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Thursday, 13 May 1965


Senator MORRIS (Queensland) - It is not my intention tonight to deal with this amending Bill clause by clause. Nor do I intend to traverse and examine many of the decisions that have been made by judges and members of our industrial courts and commissioners. I intend merely to look at the Bill as a simple man and to express what I believe is the simple approach to the amendments that we are considering tonight.

I have always tried to do everything in my power to bring harmony into the industrial life of Australia or that section of Australia with which I am most concerned and most associated. Some honorable senators opposite may have a little difficulty accepting that statement. Having held the position of Minister of Labour and Industry in Queensland, I wouldlike to tell honorable senators that one of the very first things I did on assuming office was to invite representatives from all the trade unions in Queensland to come and meet me and also meet the representatives of the employers' bodies in Queensland. That was for the sole purpose of trying to establish a basis of understanding and a basis of greater friendship between the two great sections of industry in order that, perhaps, some contribution could be made towards reducing industrial strife which to me always has been a great tragedy.

At the first meeting of this group - I repeat it was a representative group of employers and employees - I felt that we were going to make a great deal of progress. There seemed to be in evidence a spirit of co-operation and of readiness to meet the other side half way. But at the second meeting it became quite obvious that the harmony for which I had hoped was in fact missing. In the course of time certain of the union representatives advised me that they were not permitted by their organisations to continue attending the meetings. I thought that was a very narrow minded view to take. I believe that people should get around a table and discuss their problems as reasonable men. Representatives whether of employees or of employers are in their various spheres of life reasonable men. I cannot understand why they cease to be reasonable men when they sit around atable to discuss problems. But perhaps, there is a reason. On one occasion a union representative told me his views on certain industrial matters, but he said that he could not express them publicly. He said: " Unless I am a militant, at least to some extent, in the union I shall lose popularity. I will not continue to remain in office." I am not putting this forward in a critical way. I am mentioning it as one of the facts of life. T think it is quite important. The organisation for which I had great hopes, representing both employers and employees, gradually withered away because of the failure of some of the representatives to attend.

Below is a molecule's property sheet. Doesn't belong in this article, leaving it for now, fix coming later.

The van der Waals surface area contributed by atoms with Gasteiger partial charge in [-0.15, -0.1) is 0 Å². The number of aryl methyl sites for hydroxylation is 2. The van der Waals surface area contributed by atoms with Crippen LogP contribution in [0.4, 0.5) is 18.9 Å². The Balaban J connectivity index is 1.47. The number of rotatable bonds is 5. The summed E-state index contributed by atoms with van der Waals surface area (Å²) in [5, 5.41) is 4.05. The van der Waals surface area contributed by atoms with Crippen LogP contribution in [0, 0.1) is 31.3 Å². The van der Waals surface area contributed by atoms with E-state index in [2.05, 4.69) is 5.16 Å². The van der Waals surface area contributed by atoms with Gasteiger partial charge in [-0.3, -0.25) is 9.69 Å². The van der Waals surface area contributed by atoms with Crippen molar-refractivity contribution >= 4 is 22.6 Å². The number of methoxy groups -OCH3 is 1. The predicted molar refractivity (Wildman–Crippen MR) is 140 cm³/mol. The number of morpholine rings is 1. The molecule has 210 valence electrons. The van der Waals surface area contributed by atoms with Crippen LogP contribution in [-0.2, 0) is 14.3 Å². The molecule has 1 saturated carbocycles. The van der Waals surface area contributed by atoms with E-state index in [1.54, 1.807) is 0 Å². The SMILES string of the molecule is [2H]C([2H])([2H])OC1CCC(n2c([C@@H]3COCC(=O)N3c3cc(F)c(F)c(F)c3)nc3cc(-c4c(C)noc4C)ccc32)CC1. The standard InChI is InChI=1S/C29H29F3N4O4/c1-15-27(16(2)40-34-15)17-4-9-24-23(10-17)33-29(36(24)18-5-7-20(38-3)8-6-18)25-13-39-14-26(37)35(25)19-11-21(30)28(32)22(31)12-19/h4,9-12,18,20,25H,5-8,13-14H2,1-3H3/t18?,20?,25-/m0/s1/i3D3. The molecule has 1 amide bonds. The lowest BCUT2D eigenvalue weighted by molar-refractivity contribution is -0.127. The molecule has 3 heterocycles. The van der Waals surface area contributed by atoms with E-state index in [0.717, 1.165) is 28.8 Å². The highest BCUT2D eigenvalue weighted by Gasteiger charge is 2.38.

I hate industrial strife, and I hate it for many reasons. I think it is a very bad thing for the individual employee. We all know that it is a very bad thing for his wife and family. It is also a very bad thing for the nation, especially at certain periods. It is bad for the employer and it is bad for the general public. Industrial strife hits almost everybody in the community at some time or other. Because I realise these facts., I repeat that I hate industrial strife. But I go further. I hate injustice, too. I think that anybody is entitled to fight if he believes he is suffering a great injustice.


Senator Cavanagh - That was not so until this legislation was introduced.


Senator MORRIS - I am expressing my opinion. The honorable senator may express his opinion later. I have been always very well disposed towards trying to establish better and better industrial machinery. I have tried to think of ways in which to improve industrial machinery. There is in Australia today conciliation and arbitration machinery which, though of course not perfect, has been built up progressively over a period of 60 years. It has been built up by representatives of every major political party. Each party has added its contribution to making the legislation better. 1 believe that this has been done genuinely and earnestly. When I say that I believe it is good machinery, I mean it. I believe that it is some of the best industrial conciliation and arbitration machinery in the world today. The Leader of the Opposition (Senator McKenna) said something similar when he was speaking. I think he said, without pretending to quote him precisely: " We have a wonderful system of conciliation and arbitration." I think he is right, but I repeat that it is not a perfect system. Every year we will seek ways and means of making it a little better. That is our duty.